Environmental Sustainability: The Emerging Issues in India's Textile Sector

Environmental Sustainability: The Emerging Issues in India's Textile Sector

Hasanuzzaman (Industrial Engineering and Management, Department of Management Studies, Indian Institute of Technology (Indian School of Mines) Dhanbad, Dhanbad, India) and Chandan Bhar (Industrial Engineering and Management, Department of Management Studies, Indian Institute of Technology (Indian School of Mines) Dhanbad, Dhanbad, India)
DOI: 10.4018/IJSESD.2017100104
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Abstract

The Indian textile industry is significantly contributing to the socio-economic development of the country but is often condemned for adverse environmental impacts. The textile industry encompasses huge consumption of raw material and produces high volume of waste as byproduct. When the waste is released into the environment, it contaminates the environment by polluting air, water, land and soil. The pollution impact of wet processing and fiber production is very detrimental to the environment. Whereas, yarn formation and fabric formation are responsible for heavy noise and dust generation in the workroom. Taking this forward, current study has makes an attempt to present an overview of environmental sustainability status of Indian textile industry and provide necessary suggestions. It is found from the study that pollution impact from fiber formation and wet processing of textiles is spread beyond shop floor but pollution impact of yarn formation and fabric formation are limited to the workroom only. An efficient waste management system can reduce these impacts.
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Introduction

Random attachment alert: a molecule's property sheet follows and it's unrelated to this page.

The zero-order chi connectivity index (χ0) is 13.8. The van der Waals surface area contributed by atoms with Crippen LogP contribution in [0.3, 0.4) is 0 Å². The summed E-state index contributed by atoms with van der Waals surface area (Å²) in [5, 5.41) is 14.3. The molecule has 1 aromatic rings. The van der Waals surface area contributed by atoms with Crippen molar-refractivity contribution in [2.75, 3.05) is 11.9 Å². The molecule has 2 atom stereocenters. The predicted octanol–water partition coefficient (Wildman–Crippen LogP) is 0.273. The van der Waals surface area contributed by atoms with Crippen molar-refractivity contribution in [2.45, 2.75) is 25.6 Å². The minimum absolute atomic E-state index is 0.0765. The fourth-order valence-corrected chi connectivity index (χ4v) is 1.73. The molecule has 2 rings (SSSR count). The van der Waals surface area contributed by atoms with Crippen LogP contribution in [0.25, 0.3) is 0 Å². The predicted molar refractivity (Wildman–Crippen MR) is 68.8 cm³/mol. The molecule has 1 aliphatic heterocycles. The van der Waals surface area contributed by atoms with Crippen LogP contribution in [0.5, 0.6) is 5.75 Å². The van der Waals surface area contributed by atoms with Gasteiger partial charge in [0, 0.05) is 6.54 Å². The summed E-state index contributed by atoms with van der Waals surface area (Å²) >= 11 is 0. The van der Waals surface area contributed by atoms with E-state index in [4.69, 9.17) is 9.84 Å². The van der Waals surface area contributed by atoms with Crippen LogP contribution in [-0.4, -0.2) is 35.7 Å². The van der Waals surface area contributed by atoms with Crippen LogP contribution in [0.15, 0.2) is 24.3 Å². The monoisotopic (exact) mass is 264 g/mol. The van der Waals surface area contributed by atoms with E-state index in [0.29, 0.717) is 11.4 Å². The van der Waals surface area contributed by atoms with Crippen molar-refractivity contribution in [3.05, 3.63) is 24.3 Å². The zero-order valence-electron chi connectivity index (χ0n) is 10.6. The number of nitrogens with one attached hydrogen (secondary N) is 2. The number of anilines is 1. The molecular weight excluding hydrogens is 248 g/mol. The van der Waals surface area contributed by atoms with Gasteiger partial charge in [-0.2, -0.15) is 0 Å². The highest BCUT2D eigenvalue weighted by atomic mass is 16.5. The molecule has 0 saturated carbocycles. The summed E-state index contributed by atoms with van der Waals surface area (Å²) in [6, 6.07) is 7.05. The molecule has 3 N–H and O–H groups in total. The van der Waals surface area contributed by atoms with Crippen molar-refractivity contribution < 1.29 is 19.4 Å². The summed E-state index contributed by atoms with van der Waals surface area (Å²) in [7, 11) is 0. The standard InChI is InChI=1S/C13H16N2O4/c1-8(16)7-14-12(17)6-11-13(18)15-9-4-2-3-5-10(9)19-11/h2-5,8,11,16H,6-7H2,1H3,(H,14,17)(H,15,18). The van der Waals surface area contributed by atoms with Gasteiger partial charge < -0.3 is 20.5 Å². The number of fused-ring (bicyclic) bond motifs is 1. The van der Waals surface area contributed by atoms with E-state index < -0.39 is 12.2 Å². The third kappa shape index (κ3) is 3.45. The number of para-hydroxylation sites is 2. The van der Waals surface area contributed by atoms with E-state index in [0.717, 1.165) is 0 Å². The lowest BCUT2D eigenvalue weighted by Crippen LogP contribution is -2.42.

Textile industry is considered amongst the largest manufacturing industry in the world. Since birth it is continuously contributing to the socio-economic development of many country in the world. In India, it is the second largest producer of textile and garments after china (Thiruchanuru & Venugopal Rao, 2014) which offers 14% to the industrial production, 4% to the country’s gross domestic product (GDP) and 17 per cent to its export earnings. In addition, the industry provides direct employment to over 45 million people and another 60 million people are employed in the allied works (Kulkarni, 2015; Thiruchanuru & Venugopal Rao, 2014). Despite these significant support, Indian textile industry often condemned for adverse environmental Impact because of the use of toxic chemicals, old & obsolete machinery and technology (11th-Five-Year-Plan, 2007; R. Chavan, 2001; Smriti-Chand-Industries, 2011). The environmental degradation by the textile industry is occurred from raw material procurement to finishing of the end product. Each and every processing steps are involved in environmental degradation directly or indirectly by polluting water, air, land and noise. At very beginning the use of heavy pesticides and fungicides during natural fiber cultivation emits huge CO2, SO2 even higher than manmade fiber into the air and pollutes the air (Myers, 1999; Yates, 1994). On the other hand wet processing of textiles used huge water along with thousands of toxic chemicals and generates huge poisonous effluent (Das, 2000; Garrett, Shorofsky, & Radcliffe, 2016). When this effluent released to the environment without pretreatment they pollutes the water, air and land simultaneously and distress the natural biodiversity heavily (Babu, Parande, Raghu, & Kumar, 2007; Das, 2000; Malik, 2002). The fiber to fabric formation processes like fiber processing like ginning, yarn formation and fabric formation uses high speed machine which are highly susceptible to generate heavy noise and dust in the work area (Ashraf et al., 2009; Bedi, 2006; R. Chavan, 2001; Haider, Taous, Rahim, Huq, & Abdullah, 2009; Hasanuzzaman & Bhar, 2016; Talukdar, 2001). Keeping these forward, the study intends to determine the environmental impact of textile industry to estimate the current environmental sustainability status and provide some necessary way out.

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